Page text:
An updated rendering of the proposed housing development at 955 Timmins Street near the Canadian Tire. (Submitted)

An updated rendering of the proposed housing development at 955 Timmins Street near the Canadian Tire. (Submitted)

Penticton Timmins housing development gets the green light

Public hearing on the 219 unit housing project went for two hours

After a two hour public hearing with two dozen speakers, the Timmins housing development was approved by Penticton city council in a 6-1 vote Tuesday night.

The decision to amend the OCP from industrial to urban residential and give second and third reading to rezoning from industrial to medium density for multiple housing came in after 9 p.m. with only councillor James Miller opposed.

The development will bring in 219 units of housing — 71 three bedroom townhouses and two apartment buildings of mix of studios and 1 and 2 bedrooms. There will be rental and strata units.

READ MORE: Proposed development on Penticton’s Timmins Street goes to public hearing

The Friends of Timmins Street group along with residents of the Cherryland neighbourhood made impassioned pleas to council to turn down the proposal as presented for various reasons including traffic concerns and how the modern housing doesn’t fit the character of the neighbourhood.

Others lamented that developing Timmins is a loss of industrial land, something Penticton has little of.

But that argument was countered by others who said if there is no housing for workers who will work in these industrial lands.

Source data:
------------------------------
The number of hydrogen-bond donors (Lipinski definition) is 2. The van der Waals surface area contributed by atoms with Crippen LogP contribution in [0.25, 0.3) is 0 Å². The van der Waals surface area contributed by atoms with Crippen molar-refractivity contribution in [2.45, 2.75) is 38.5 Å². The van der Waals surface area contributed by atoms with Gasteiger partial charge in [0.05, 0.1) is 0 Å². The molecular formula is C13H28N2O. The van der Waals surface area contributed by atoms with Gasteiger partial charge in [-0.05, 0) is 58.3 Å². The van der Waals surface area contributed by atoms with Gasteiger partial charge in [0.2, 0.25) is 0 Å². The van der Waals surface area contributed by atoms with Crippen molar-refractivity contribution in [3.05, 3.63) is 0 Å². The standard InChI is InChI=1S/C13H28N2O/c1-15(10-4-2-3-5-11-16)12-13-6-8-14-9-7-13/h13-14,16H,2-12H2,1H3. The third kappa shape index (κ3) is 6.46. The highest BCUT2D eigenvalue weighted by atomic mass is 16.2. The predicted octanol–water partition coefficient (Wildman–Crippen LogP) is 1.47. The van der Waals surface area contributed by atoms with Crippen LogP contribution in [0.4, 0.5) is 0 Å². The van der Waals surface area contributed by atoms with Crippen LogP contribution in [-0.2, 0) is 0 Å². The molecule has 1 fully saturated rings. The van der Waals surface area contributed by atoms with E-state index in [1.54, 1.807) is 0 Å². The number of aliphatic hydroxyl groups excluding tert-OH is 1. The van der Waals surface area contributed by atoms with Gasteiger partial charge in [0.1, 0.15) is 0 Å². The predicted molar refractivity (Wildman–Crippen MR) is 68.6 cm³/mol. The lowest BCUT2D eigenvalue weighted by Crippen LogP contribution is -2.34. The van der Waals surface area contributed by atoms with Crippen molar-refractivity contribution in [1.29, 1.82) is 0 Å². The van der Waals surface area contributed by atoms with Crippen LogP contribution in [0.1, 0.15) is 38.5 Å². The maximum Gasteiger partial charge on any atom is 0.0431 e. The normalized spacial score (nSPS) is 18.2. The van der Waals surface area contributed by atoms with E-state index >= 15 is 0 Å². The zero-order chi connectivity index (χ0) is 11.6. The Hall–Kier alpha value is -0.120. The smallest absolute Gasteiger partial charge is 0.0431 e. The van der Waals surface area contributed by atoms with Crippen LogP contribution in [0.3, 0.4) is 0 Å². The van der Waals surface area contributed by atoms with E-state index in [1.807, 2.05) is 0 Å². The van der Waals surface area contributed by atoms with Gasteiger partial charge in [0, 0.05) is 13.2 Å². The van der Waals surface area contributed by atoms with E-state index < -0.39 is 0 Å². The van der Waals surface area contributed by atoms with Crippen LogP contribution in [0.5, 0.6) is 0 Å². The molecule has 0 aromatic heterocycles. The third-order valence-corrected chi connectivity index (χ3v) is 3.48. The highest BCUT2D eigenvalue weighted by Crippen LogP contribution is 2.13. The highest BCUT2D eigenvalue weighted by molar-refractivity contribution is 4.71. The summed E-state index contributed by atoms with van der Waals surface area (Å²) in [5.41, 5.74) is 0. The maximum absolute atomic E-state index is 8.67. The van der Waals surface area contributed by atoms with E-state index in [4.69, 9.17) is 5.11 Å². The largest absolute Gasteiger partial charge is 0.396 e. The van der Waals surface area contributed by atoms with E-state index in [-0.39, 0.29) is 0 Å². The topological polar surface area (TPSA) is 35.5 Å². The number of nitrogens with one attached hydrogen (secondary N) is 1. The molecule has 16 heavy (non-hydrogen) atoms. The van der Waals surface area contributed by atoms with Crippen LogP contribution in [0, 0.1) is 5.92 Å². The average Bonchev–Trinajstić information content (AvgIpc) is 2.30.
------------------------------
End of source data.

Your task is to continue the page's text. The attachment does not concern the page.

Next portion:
The acting Dean of Okanagan College, the college librarian and counsellor spoke in favour of the housing.

READ MORE: Okanagan College and student union support proposed Penticton housing development

For the librarian, she bikes to work through the neighbourhood each day and welcomed a new neighbourhood in the area.

The counsellor at OK College said they are constantly hard pressed to find any housing for their international students. This new housing would increase the amount of international students coming to the Penticton campus.

Chamber of comnerve members and directors also spoke in favour of the project, saying that the staffing shortage crisis facing Penticton has a direct correlation to the lack of affordable housing.

One businesswoman said she has lost three employees who couldn’t find housing.

The developer Radec Group Inc., on behalf of Ryzak Holdings, was also at the public hearing to address concerns laid out by the neighbours of 955 Timmins which is a 6.6 acre parcel of underutilized industrial land.

To address previously raised concerns, Radec Group is spending $110,000 on traffic calming measures at Moosejaw and Scott Ave and paying for a pedestrian flashing lights at Eckhardt Ave. E. The Development Cost Charges for the project will bring in $1.46 million to the city.

To report a typo, email: editor@pentictonwesternnews.com.


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